Los Angeles Times

More friction with the sheriff


Maybe the phone call to Los Angeles County Counsel Mary Wickham the day before Easter, purporting to be from a Los Angeles County sheriff ’s sergeant and threatenin­g her with arrest for something to do with a grand jury subpoena supposedly issued in 2006, was just another phone scam. Maybe it was a coincidenc­e that the name used by the caller belongs to a real sheriff’s sergeant who also serves on the board of one of the department’s employee unions, and maybe it was just happenstan­ce that Sheriff Alex Villanueva has ramped up tensions with Wickham by publicly calling her out for her role in his fight with the Board of Supervisor­s over his reinstatem­ents of deputies who were previously fired for cause.

But Wickham and the board were so concerned that the call was designed to intimidate her that they called an extraordin­ary closed emergency meeting for the ostensible purpose of responding to a “threat to public services.” In any event, the proper response from Villanueva would have been to immediatel­y issue a statement that he would never countenanc­e any intimidati­on of that sort. He didn’t. Typical. A Sheriff’s Department spokesman issued a statement that detectives “stand ready to launch a full assessment of this potential threat.” But there was no emphatic statement from the sheriff of condemnati­on. Villanueva has demonstrat­ed a talent for needlessly exacerbati­ng tensions when he could instead defuse them with a touch of

humility and by setting down the very large chip he carries on his shoulder.

In one public meeting he casually branded the inspector general and the lawyers on his team “sharks.” In an interview with The Times, he said Wickham had “gone rogue” in challengin­g his authority to unilateral­ly settle wrongful-terminatio­n lawsuits by reinstatin­g fired deputies.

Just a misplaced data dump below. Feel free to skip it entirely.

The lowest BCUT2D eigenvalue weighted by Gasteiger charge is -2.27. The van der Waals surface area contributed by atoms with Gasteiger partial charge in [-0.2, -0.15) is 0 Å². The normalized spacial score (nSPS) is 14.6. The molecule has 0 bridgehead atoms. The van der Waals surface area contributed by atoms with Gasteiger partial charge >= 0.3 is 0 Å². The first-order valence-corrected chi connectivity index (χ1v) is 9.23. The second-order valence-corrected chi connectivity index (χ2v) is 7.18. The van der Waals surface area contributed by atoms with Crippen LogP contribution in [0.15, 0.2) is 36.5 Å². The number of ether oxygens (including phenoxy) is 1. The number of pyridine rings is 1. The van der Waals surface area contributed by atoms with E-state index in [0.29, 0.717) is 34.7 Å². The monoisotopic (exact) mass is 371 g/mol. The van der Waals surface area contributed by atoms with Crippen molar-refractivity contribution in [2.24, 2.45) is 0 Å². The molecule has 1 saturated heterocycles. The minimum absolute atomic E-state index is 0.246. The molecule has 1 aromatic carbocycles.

It’s unlikely — but then fewer things now seem unlikely under this singular sheriff — that Villanueva actually ordered a sheriff ’s sergeant to intimidate the county counsel. But for both good and bad, members of the rank and file have felt newly empowered under Villanueva, who has criticized previous efforts to impose discipline on employees and to curb violence against jail inmates. The sheriff bears responsibi­lity for the actions of his deputies.

The Sheriff’s Department has a sordid history of intimidati­on tactics that well predates Villanueva’s tenure as sheriff. And tension between the sheriff and the Board of Supervisor­s over the role of county counsel is likewise nothing new. The odd structure of desultory checks and balances between the board and the independen­tly elected sheriff breeds dysfunctio­n and conflict.

The best way for each side to press forward its case is with a measure of empathy and good manners. The board and Villanueva appear fated to fight each other for some time to come, in court and in public. That fight need not descend to intimidati­on, and it need not get dangerous.

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